Born and raised in Baltimore, Steve Krulevitz completed an outstanding high school tennis achievement by winning the Maryland Scholastic Association (MSA) Championships four years running at his alma mater, Park School. He was ranked seventh in the nation and was elected to the United States Junior Davis Cup tennis team.
Krulevitz received a Bachelor of Science degree in Kinesiology from University of California at Los Angeles (UCLA). He was named to the 1973 National Collegiate Association All-American (NCAA) tennis team.
Playing at the 1974 Italian Open Tennis Championships in Rome, Krulevitz made his professional debut by reaching the quarterfinals. For over a decade, Steve competed on the ATP Grand Prix Tennis Circuit where he played Wimbledon nine times, the US Open thirteen times, the French Open–Roland Garros eight times, and the Australian Open two times. Krulevitz won twenty-two professional singles titles and four doubles titles. He ranked top 50 in the world. His opponents were among the greatest tennis players of all time, including Arthur Ashe, John McEnroe, Jimmy Connors, Rod Laver, Bjorn Borg, Ilie Nastase, Stan Smith, and Ivan Lendl.
In 1977, Krulevitz won the Gold Medal for the United States at the Maccabiah Olympic Games in Tel Aviv, Israel. After becoming a dual citizen, Krulevitz represented Israel in the Davis Cup from 1978 to 1980, and coached the Israel Davis Cup Team in 1989.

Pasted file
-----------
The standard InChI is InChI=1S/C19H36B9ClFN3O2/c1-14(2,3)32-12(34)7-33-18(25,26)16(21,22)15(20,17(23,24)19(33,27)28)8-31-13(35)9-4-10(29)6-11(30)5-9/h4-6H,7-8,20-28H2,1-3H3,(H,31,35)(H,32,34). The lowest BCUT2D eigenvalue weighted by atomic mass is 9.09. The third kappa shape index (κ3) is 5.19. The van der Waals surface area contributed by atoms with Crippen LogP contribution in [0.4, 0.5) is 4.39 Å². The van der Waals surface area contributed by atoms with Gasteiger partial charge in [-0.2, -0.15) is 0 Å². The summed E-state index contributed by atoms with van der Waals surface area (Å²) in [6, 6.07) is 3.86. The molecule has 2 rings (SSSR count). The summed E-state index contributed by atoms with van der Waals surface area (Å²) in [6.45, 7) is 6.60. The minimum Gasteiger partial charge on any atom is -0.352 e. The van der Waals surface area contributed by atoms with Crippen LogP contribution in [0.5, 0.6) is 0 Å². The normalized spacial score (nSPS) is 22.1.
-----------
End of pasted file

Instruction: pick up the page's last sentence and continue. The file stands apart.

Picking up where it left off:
After retiring from the professional tour in 1984, he started The Steve Krulevitz Tennis Program. Krulevitz competed on the Grand Champions 35-and-older tour from 1985 to 1989.
Krulevitz has coached professional tour players including Jaime Yzaga (Peru), Vince Spadea (USA), Gilad Bloom (Israel), and Tom Shimada (Japan). Locally, Krulevitz helped develop young pro tennis stars, Reed Cordish and Patrick Osuna. In 1993, Krulevitz was inducted into the USTA Mid-Atlantic Tennis Hall of Fame. Krulevitz is now in his thirty-third year of teaching tennis and currently offers clinics and camps for players of all ages.